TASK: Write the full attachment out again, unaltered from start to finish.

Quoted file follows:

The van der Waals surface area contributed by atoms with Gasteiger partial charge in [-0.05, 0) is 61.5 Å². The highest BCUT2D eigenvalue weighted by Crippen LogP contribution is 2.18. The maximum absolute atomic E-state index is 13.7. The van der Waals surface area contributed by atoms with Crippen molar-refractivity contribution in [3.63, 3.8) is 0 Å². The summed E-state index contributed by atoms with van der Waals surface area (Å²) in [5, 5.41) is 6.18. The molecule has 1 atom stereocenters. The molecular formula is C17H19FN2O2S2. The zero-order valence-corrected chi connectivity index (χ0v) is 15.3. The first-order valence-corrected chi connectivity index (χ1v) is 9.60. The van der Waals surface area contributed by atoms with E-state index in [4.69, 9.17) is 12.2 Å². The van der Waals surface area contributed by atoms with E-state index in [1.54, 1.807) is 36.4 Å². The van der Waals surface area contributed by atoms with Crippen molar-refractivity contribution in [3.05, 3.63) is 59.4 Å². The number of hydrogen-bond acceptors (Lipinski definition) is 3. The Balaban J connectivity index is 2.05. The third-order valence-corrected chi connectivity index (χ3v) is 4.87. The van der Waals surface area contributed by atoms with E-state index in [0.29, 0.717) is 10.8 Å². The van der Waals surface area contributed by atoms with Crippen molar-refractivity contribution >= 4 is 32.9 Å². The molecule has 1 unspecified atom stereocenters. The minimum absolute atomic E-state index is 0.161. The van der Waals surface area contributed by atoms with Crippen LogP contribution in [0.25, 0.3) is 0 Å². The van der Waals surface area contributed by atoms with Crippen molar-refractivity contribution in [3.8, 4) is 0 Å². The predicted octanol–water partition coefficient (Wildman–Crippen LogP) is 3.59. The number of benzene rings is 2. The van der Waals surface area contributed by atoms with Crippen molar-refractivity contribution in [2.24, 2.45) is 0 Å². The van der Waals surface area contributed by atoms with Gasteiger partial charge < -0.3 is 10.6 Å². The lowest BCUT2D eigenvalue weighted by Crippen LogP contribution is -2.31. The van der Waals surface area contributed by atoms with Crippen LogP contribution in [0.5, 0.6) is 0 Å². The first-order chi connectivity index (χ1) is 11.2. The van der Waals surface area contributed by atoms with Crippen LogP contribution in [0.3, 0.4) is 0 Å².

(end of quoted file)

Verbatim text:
The van der Waals surface area contributed by atoms with Gasteiger partial charge in [-0.05, 0) is 61.5 Å². The highest BCUT2D eigenvalue weighted by Crippen LogP contribution is 2.18. The maximum absolute atomic E-state index is 13.7. The van der Waals surface area contributed by atoms with Crippen molar-refractivity contribution in [3.63, 3.8) is 0 Å². The summed E-state index contributed by atoms with van der Waals surface area (Å²) in [5, 5.41) is 6.18. The molecule has 1 atom stereocenters. The molecular formula is C17H19FN2O2S2. The zero-order valence-corrected chi connectivity index (χ0v) is 15.3. The first-order valence-corrected chi connectivity index (χ1v) is 9.60. The van der Waals surface area contributed by atoms with E-state index in [4.69, 9.17) is 12.2 Å². The van der Waals surface area contributed by atoms with E-state index in [1.54, 1.807) is 36.4 Å². The van der Waals surface area contributed by atoms with Crippen molar-refractivity contribution in [3.05, 3.63) is 59.4 Å². The number of hydrogen-bond acceptors (Lipinski definition) is 3. The Balaban J connectivity index is 2.05. The third-order valence-corrected chi connectivity index (χ3v) is 4.87. The van der Waals surface area contributed by atoms with E-state index in [0.29, 0.717) is 10.8 Å². The van der Waals surface area contributed by atoms with Crippen molar-refractivity contribution >= 4 is 32.9 Å². The molecule has 1 unspecified atom stereocenters. The minimum absolute atomic E-state index is 0.161. The van der Waals surface area contributed by atoms with Crippen LogP contribution in [0.25, 0.3) is 0 Å². The van der Waals surface area contributed by atoms with Crippen molar-refractivity contribution in [3.8, 4) is 0 Å². The predicted octanol–water partition coefficient (Wildman–Crippen LogP) is 3.59. The number of benzene rings is 2. The van der Waals surface area contributed by atoms with Crippen molar-refractivity contribution in [2.24, 2.45) is 0 Å². The van der Waals surface area contributed by atoms with Gasteiger partial charge < -0.3 is 10.6 Å². The lowest BCUT2D eigenvalue weighted by Crippen LogP contribution is -2.31. The van der Waals surface area contributed by atoms with Crippen LogP contribution in [0.5, 0.6) is 0 Å². The first-order chi connectivity index (χ1) is 11.2. The van der Waals surface area contributed by atoms with Crippen LogP contribution in [0.3, 0.4) is 0 Å².